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  Keynote speakers: Professor Shelda Debowski
  Photo of Shelda Debowski

Professor Shelda Debowski BA, Dip Teach., B.Ed., M.Ed., PhD, MAPS, GAICD, AALIA was elected president of HERDSA in July 2005, following two years on the National Executive. As the Director of Organisational and Staff Development at the University of Western Australia she provides oversight of the university’s various development activities which support staff and institutional development. Her role also includes a substantial role in building national collaborations. Most recently, she developed the scoping paper for the Carrick Institute for Learning and Teaching in Higher Education on discipline based activities and has worked with other Group of Eight universities on a researcher development strategy.

Shelda has a long history in universities, having previously worked as a business academic at Murdoch University and as a lecturer in library and information science at Edith Cowan University. While working at Murdoch University, she was extensively involved in research management at school, faculty and university level.

She has published widely in the field of learning and development including a recent book titled Knowledge management: A strategic management perspective through Wiley Press. Shelda also sits on the UWA University Extension Advisory Board, and is an active member of a number of professional societies. She is a Fellow of the Australian Institute of Management and the Association of Tertiary Education Managers.

Shelda will be presenting the inaugural HERDSA Presidential Address which will now be presented at each HERDSA conference. Her topic for 20006 is:

Abstract - Mind the Gap: Universities as employers of choice.

Universities have been greatly unsettled by rapid change and increasing demands from government, community and students. Finances have never been so tight; government policy has never been so targeted in changing university practice, and competition has never been so severe. At the same time, university staff have become much more aware of their own needs as employees and as members of an international higher education community. Poaching of talented staff has escalated and turnover of valued people is more prevalent as the pressure on universities increases.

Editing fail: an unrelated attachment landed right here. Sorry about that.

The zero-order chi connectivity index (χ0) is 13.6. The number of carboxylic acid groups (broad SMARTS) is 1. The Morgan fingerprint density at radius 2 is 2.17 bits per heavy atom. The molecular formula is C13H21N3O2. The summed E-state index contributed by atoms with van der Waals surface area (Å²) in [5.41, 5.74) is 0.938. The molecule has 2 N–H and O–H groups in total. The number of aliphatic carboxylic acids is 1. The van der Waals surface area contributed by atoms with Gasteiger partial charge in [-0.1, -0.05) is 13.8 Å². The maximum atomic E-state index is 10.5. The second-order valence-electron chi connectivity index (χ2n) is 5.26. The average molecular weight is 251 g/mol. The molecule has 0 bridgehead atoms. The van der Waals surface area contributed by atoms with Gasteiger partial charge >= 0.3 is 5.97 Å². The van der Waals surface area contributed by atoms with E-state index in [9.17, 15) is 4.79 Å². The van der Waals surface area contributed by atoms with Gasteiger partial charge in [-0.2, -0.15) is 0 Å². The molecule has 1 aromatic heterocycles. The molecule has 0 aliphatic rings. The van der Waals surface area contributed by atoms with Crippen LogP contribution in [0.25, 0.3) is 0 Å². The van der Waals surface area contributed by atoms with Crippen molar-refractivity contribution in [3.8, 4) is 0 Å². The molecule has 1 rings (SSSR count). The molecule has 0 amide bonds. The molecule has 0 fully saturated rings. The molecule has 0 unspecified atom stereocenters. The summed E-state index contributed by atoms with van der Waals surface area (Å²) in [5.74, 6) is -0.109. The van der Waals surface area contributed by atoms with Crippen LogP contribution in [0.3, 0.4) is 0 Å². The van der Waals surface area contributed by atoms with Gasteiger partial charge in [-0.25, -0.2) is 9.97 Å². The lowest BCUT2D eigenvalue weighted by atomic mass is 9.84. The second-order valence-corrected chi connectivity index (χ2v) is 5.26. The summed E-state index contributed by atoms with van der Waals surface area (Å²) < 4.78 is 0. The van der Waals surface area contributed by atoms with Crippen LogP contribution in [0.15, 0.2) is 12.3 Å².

Many universities are placing staffing issues at the heart of their strategic plans, citing recruitment, selection and retention as a cornerstone of their organisational philosophy. Unfortunately, the gap between rhetoric and reality is growing for many institutions as the reality of working in higher education undermines the concept of traditional academic workplaces.

This address will explore the real context and issues which are emerging in university settings. Five areas will be explored:

  1. How has university work changed? What are our expectations of academics in this new higher education context? What is it like to work as a non-academic?
  2. Are universities corporations or academies?
  3. How are we preparing our university leaders? Are they sufficiently equipped to undertake the roles they must fulfil? What expectations do we have of our leaders?
  4. University demographics highlight the ageing staffing profile of our universities. Are we going to find it easy to recruit younger staff? What changes will universities need to make if they are to attract and retain younger staff?
  5. Are universities at risk as employers of choice? Is it possible to create more attractive communities despite these fiscal, political and competitive constraints?

Some principles and processes to address these challenges will be explored as potential ways forward for universities.